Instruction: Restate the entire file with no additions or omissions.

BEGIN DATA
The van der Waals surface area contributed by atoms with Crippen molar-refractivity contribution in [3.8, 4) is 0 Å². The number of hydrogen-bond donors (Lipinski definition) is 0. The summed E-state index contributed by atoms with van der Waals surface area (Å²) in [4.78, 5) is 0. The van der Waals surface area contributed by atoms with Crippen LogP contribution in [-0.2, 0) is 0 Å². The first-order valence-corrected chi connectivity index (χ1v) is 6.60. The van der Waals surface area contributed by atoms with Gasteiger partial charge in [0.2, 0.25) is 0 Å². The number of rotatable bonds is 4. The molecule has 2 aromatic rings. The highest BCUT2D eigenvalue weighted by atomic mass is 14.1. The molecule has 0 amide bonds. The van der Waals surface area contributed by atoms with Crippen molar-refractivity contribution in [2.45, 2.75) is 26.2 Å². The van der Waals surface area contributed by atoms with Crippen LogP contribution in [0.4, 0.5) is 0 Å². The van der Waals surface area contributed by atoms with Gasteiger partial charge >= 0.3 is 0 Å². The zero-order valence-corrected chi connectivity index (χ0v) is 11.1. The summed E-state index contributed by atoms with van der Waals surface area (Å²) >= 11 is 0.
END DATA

The van der Waals surface area contributed by atoms with Crippen molar-refractivity contribution in [3.8, 4) is 0 Å². The number of hydrogen-bond donors (Lipinski definition) is 0. The summed E-state index contributed by atoms with van der Waals surface area (Å²) in [4.78, 5) is 0. The van der Waals surface area contributed by atoms with Crippen LogP contribution in [-0.2, 0) is 0 Å². The first-order valence-corrected chi connectivity index (χ1v) is 6.60. The van der Waals surface area contributed by atoms with Gasteiger partial charge in [0.2, 0.25) is 0 Å². The number of rotatable bonds is 4. The molecule has 2 aromatic rings. The highest BCUT2D eigenvalue weighted by atomic mass is 14.1. The molecule has 0 amide bonds. The van der Waals surface area contributed by atoms with Crippen molar-refractivity contribution in [2.45, 2.75) is 26.2 Å². The van der Waals surface area contributed by atoms with Crippen LogP contribution in [0.4, 0.5) is 0 Å². The van der Waals surface area contributed by atoms with Gasteiger partial charge >= 0.3 is 0 Å². The zero-order valence-corrected chi connectivity index (χ0v) is 11.1. The summed E-state index contributed by atoms with van der Waals surface area (Å²) >= 11 is 0.